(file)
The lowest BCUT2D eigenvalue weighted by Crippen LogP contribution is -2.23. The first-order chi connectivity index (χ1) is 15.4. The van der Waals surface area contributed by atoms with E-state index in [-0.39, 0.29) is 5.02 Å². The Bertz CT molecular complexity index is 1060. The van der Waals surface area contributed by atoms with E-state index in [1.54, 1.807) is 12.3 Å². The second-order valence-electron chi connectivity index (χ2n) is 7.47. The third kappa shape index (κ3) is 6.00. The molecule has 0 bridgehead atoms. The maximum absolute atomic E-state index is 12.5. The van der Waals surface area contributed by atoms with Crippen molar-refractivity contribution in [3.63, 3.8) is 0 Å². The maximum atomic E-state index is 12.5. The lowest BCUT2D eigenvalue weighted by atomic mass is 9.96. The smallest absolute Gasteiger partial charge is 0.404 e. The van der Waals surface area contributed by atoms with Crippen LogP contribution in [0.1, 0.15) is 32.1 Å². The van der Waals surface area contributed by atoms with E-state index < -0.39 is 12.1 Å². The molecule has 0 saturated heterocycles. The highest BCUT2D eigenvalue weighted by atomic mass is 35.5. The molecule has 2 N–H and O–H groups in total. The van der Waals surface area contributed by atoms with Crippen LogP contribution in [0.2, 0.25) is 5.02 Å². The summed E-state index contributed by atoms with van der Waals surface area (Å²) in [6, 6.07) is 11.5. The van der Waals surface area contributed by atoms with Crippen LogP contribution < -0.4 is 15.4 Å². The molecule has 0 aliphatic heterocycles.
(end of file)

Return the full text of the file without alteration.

The lowest BCUT2D eigenvalue weighted by Crippen LogP contribution is -2.23. The first-order chi connectivity index (χ1) is 15.4. The van der Waals surface area contributed by atoms with E-state index in [-0.39, 0.29) is 5.02 Å². The Bertz CT molecular complexity index is 1060. The van der Waals surface area contributed by atoms with E-state index in [1.54, 1.807) is 12.3 Å². The second-order valence-electron chi connectivity index (χ2n) is 7.47. The third kappa shape index (κ3) is 6.00. The molecule has 0 bridgehead atoms. The maximum absolute atomic E-state index is 12.5. The van der Waals surface area contributed by atoms with Crippen molar-refractivity contribution in [3.63, 3.8) is 0 Å². The maximum atomic E-state index is 12.5. The lowest BCUT2D eigenvalue weighted by atomic mass is 9.96. The smallest absolute Gasteiger partial charge is 0.404 e. The van der Waals surface area contributed by atoms with Crippen LogP contribution in [0.1, 0.15) is 32.1 Å². The van der Waals surface area contributed by atoms with E-state index < -0.39 is 12.1 Å². The molecule has 0 saturated heterocycles. The highest BCUT2D eigenvalue weighted by atomic mass is 35.5. The molecule has 2 N–H and O–H groups in total. The van der Waals surface area contributed by atoms with Crippen LogP contribution in [0.2, 0.25) is 5.02 Å². The summed E-state index contributed by atoms with van der Waals surface area (Å²) in [6, 6.07) is 11.5. The van der Waals surface area contributed by atoms with Crippen LogP contribution < -0.4 is 15.4 Å². The molecule has 0 aliphatic heterocycles.